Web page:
Thrombolysis: The 411 on 911
House call: what you need to know about this potentially lifesaving treatment for heart attack and stroke.
One of the ultimate treatments for heart attack and stroke is called thrombolysis. This means giving a clotbusting medication in order to open up the artery, administered intravenously.
The sooner the treatment is given the more effective and the less the unwanted side effects (serious bleeding, primarily, for example).
In the case of a heart attack, there is benefit to giving it up to 12 hours after the onset of symptoms, and it is considered for up to 24 hours after symptom onset. In the case of stroke, thrombolysis can be given up to three hours after the onset of symptoms.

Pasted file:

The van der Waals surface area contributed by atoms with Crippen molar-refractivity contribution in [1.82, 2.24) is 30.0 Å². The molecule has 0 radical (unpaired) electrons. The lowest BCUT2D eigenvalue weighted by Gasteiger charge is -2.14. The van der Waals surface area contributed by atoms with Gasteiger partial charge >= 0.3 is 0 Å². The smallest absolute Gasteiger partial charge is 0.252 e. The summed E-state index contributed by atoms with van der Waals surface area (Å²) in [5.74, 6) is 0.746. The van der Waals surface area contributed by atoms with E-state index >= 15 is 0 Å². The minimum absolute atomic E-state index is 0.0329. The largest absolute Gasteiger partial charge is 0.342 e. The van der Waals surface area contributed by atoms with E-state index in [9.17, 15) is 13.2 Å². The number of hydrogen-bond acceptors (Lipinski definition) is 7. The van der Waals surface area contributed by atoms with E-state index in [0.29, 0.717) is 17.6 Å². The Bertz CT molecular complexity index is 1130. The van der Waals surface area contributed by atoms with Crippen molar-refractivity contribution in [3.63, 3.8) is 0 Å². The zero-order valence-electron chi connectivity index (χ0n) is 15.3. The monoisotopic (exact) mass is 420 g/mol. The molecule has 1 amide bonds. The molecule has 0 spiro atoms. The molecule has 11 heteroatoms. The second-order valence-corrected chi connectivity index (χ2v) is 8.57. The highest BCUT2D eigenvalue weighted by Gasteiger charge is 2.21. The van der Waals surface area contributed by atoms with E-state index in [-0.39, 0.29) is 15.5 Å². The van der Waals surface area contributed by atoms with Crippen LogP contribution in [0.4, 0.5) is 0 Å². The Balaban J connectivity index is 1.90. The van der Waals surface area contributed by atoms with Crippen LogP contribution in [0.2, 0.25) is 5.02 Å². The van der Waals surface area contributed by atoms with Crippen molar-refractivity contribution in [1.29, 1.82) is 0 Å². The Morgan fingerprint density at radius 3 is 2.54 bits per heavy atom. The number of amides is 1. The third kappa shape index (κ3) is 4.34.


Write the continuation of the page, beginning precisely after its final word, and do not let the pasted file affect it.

In some cases the treatment is considered for up to 4.5 hours. Thrombolysis is available across Canada in hospitals. But the better news is that in some parts of Canada, paramedics can now give this medication to treat heart attacks while still in the ambulance, in conjunction with an advising physician.
The treatment cannot be given for strokes that are caused by bleeding in the brain.
Dr. Zachary Levine is an assistant professor in the faculty of medicine at McGill University Health Centre and medical correspondent for AM740 (a ZoomerMedia property).